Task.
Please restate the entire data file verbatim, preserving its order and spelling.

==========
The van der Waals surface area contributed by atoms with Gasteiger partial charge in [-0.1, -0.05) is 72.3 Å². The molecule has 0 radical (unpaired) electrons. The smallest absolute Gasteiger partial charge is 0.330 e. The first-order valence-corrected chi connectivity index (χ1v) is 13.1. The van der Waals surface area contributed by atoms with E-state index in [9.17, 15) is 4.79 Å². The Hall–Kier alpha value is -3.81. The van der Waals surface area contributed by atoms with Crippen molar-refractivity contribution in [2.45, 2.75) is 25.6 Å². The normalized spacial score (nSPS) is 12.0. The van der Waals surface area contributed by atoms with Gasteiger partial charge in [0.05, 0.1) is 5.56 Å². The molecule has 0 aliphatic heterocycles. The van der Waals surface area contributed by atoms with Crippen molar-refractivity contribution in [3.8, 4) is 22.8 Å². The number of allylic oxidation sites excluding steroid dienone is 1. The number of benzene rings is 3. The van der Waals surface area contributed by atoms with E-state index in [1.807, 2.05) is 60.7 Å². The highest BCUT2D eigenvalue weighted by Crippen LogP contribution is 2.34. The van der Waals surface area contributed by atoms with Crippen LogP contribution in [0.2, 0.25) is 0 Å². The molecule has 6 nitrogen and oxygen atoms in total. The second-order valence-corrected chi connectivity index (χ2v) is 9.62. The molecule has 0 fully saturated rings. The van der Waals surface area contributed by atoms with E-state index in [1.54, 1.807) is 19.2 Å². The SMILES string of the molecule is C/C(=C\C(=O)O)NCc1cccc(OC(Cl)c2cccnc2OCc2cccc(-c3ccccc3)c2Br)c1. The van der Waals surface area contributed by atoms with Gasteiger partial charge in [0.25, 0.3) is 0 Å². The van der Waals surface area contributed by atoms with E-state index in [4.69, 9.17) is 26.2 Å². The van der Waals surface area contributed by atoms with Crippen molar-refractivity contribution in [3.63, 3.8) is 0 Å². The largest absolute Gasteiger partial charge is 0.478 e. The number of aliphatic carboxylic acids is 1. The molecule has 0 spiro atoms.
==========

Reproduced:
The van der Waals surface area contributed by atoms with Gasteiger partial charge in [-0.1, -0.05) is 72.3 Å². The molecule has 0 radical (unpaired) electrons. The smallest absolute Gasteiger partial charge is 0.330 e. The first-order valence-corrected chi connectivity index (χ1v) is 13.1. The van der Waals surface area contributed by atoms with E-state index in [9.17, 15) is 4.79 Å². The Hall–Kier alpha value is -3.81. The van der Waals surface area contributed by atoms with Crippen molar-refractivity contribution in [2.45, 2.75) is 25.6 Å². The normalized spacial score (nSPS) is 12.0. The van der Waals surface area contributed by atoms with Gasteiger partial charge in [0.05, 0.1) is 5.56 Å². The molecule has 0 aliphatic heterocycles. The van der Waals surface area contributed by atoms with Crippen molar-refractivity contribution in [3.8, 4) is 22.8 Å². The number of allylic oxidation sites excluding steroid dienone is 1. The number of benzene rings is 3. The van der Waals surface area contributed by atoms with E-state index in [1.807, 2.05) is 60.7 Å². The highest BCUT2D eigenvalue weighted by Crippen LogP contribution is 2.34. The van der Waals surface area contributed by atoms with Crippen LogP contribution in [0.2, 0.25) is 0 Å². The molecule has 6 nitrogen and oxygen atoms in total. The second-order valence-corrected chi connectivity index (χ2v) is 9.62. The molecule has 0 fully saturated rings. The van der Waals surface area contributed by atoms with E-state index in [1.54, 1.807) is 19.2 Å². The SMILES string of the molecule is C/C(=C\C(=O)O)NCc1cccc(OC(Cl)c2cccnc2OCc2cccc(-c3ccccc3)c2Br)c1. The van der Waals surface area contributed by atoms with Gasteiger partial charge in [0.25, 0.3) is 0 Å². The van der Waals surface area contributed by atoms with E-state index in [4.69, 9.17) is 26.2 Å². The van der Waals surface area contributed by atoms with Crippen molar-refractivity contribution in [3.63, 3.8) is 0 Å². The largest absolute Gasteiger partial charge is 0.478 e. The number of aliphatic carboxylic acids is 1. The molecule has 0 spiro atoms.